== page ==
Somewhat optimistic of me to start at Lightroom Tip 001 but let’s see if I can make a concerted effort to keep you updated with the latest and greatest Lightroom tips – and I’m sure some will come in useful for other photo management/editing software. Let’s get started…
Why you should convert to DNG
When shooting photos, in the majority of circumstances it’s always best to save it as . Whether that be Nikon’s NEF format, Canon’s CRx format or some other the advantages are plenty so i won’t go in to that.
As a Lightroom or Aperture user, you may have heard of DNG format but never considered using it. It’s essentially the equivalent of retaining the file in RAW format but with a couple of important advantages:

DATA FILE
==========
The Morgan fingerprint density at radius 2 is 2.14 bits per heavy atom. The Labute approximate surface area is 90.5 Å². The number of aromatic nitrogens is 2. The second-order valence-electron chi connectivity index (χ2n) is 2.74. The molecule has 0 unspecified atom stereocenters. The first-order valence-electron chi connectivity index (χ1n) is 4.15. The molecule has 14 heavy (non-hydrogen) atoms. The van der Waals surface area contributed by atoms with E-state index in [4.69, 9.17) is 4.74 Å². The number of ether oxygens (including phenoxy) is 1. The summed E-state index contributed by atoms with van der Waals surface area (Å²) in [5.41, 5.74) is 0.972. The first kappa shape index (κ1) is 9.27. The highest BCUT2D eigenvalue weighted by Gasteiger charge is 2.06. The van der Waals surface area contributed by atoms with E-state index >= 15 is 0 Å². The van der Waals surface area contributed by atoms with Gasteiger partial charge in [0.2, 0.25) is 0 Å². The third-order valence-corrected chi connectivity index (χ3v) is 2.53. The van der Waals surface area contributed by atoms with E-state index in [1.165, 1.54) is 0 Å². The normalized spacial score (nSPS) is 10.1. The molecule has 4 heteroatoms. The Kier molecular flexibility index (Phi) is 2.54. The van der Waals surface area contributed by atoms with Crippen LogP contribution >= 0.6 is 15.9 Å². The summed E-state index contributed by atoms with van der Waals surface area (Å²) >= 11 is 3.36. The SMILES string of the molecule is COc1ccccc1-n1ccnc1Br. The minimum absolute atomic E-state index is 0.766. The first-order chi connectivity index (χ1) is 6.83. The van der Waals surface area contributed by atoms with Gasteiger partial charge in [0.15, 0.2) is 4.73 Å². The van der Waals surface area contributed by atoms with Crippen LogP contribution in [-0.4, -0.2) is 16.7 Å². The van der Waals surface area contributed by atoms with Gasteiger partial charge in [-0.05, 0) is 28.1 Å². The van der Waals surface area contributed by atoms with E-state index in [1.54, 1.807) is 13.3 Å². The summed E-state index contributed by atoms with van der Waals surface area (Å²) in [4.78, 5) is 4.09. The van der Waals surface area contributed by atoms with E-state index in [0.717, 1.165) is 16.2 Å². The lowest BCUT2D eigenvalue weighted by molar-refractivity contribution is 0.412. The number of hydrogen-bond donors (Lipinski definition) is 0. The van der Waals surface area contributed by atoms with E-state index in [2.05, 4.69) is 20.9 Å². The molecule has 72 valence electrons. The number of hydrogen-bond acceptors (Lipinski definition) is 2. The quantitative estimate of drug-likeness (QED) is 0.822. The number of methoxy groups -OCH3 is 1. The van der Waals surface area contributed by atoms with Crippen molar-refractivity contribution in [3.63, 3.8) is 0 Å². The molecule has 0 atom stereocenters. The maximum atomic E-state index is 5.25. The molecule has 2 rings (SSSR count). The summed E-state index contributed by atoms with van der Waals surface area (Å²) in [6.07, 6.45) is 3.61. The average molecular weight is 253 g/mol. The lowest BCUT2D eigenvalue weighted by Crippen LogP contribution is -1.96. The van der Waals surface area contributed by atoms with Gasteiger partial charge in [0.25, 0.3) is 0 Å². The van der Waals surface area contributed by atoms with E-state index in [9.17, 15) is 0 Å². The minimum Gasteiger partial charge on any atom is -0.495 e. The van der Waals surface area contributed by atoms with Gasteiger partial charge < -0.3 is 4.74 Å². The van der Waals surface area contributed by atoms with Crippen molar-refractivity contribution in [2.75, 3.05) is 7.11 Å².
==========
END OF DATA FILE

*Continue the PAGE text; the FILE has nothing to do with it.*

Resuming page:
- File Size Reduction. 5% – 20% file size reduction may not sound impressive but if you have limited storage and thousands of images from just one shoot, it starts to sound good. On average my files are reduced by 8%.
- Faster Editing. When you convert to DNG, you’ll be presented with an option to ‘Embed Fast Load Data’. This saves a small amount of data into the DNG file that will make editing within the Develop module slightly faster which is a huge bonus.
How to Copy as DNG:
The first option is when you actual import your RAW files. Choose the Copy as DNG option as opposed to the usual Copy. If you’re photos are already in a Lightroom Catalog then select one or more photos and go to Library > Convert to Photo to DNG. Here are the settings I use.
If you would like to see more tips, then leave a comment below with suggestions and ideas!